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Turkey releases last jailed employee of Cumhuriyet newspaper

Newspaper says court ruled for accountant Emre Iper's release following appeal from his lawyers
Contentious case raised alarm bells over state of press freedom in Turkey (AFP/file photo)

A Turkish court ordered the release of the last jailed employee of the opposition newspaper Cumhuriyet, who was sentenced on terrorism-related charges.

The employee was one of 14 staff members sentenced to lengthy prison terms in April 2018, the newspaper said on Friday.

Prosecutors had accused the defendants of supporting organisations Turkey views as terror groups, including the Kurdistan Workers Party (PKK) and the Revolutionary People's Liberation Party-Front (DHKP-C).

The Cumhuriyet newspaper was also accused of having been effectively taken over by supporters of Fethullah Gulen, a US-based cleric who the Turkish government blames for a 2016 failed coup.

The newspaper denies the charges and says it is being targeted to silence critics of President Recep Tayyip Erdogan.

The contentious case raised alarm bells over the state of press freedom in the country, as Cumhuriyet is one of the few Turkish newspapers to criticise Erdogan.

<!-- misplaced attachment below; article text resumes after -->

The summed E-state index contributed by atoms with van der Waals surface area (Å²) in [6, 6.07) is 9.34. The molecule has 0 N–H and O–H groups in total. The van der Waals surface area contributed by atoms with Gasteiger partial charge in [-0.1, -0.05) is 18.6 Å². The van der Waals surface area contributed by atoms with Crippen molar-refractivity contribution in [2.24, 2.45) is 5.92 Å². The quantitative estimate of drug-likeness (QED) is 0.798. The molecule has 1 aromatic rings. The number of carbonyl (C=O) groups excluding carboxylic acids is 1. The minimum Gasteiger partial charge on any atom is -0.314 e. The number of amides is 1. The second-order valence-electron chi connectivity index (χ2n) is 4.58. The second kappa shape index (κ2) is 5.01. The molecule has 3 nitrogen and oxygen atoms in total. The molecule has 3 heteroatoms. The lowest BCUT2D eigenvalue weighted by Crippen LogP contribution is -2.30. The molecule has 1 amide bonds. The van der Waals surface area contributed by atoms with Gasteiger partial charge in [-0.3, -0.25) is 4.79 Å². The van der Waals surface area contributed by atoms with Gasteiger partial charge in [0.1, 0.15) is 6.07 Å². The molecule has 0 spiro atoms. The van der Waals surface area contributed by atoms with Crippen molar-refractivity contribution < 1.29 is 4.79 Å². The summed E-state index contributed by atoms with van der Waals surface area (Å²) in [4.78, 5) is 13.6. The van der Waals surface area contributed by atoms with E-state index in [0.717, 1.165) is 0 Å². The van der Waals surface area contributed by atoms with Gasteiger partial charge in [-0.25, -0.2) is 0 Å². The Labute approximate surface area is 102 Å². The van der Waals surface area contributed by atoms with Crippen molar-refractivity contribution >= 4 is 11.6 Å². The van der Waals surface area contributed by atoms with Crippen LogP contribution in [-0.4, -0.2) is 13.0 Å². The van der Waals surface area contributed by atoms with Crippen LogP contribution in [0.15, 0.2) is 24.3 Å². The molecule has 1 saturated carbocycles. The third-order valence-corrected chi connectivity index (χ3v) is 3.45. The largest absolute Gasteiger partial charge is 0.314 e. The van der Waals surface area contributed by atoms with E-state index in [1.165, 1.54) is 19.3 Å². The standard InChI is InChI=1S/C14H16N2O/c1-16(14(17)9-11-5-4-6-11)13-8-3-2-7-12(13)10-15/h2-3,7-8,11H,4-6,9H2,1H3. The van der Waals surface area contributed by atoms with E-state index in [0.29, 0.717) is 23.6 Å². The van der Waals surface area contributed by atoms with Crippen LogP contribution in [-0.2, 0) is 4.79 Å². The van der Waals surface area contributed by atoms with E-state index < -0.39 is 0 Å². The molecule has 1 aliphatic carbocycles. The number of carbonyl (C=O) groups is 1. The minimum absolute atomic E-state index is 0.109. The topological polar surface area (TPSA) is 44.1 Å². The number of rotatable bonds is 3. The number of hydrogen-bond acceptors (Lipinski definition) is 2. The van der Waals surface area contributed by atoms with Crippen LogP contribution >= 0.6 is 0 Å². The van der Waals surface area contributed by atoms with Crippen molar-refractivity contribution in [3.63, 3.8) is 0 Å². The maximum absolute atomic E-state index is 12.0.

While members of the staff have been gradually released from prison, Emre Iper the newspaper's accountant, was the last to remain in jail.

On Friday, Cumhuriyet said the court had ruled for Iper's release following an appeal from his lawyers.

Judicial reforms were passed by the Turkish parliament this month that are aimed at improving press and speech freedoms.

Since the coup attempt, more than 150,000 people have been either terminated or suspended from their jobs, and another 50,000 have been arrested over alleged links to Gulen's network.

About 150 media outlets have also been shut down and 160 journalists have been jailed, according to the Turkish Journalists Association.

Turkey's government claims it imposed such measures under a state of emergency that was put in place in July 2016, and that they are needed to eradicate Gulen's influence from Turkish society.

Gulen has denied any involvement in the violent coup attempt that killed more than 240 people, and has lived in self-imposed exile in the US since 1999. He and his followers insist they are victims of a witch hunt.

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Harlem Desir, the media freedom representative at the Organisation for Security and Co-operation in Europe (OSCE), said he welcomed Iper's release and mentioned the release of three other journalists.

"I welcome the release of four journalists and media workers today in Turkey, at a time when the new judicial reform is entering into force," Desir said in a statement obtained by Reuters.

"I urge the Turkish authorities to use this positive momentum and release all journalists who are still behind bars in the country," he added.

In January, Ankara jailed 25 journalists, many of whom worked for the Zaman newspaper, over links to Gulen's followers.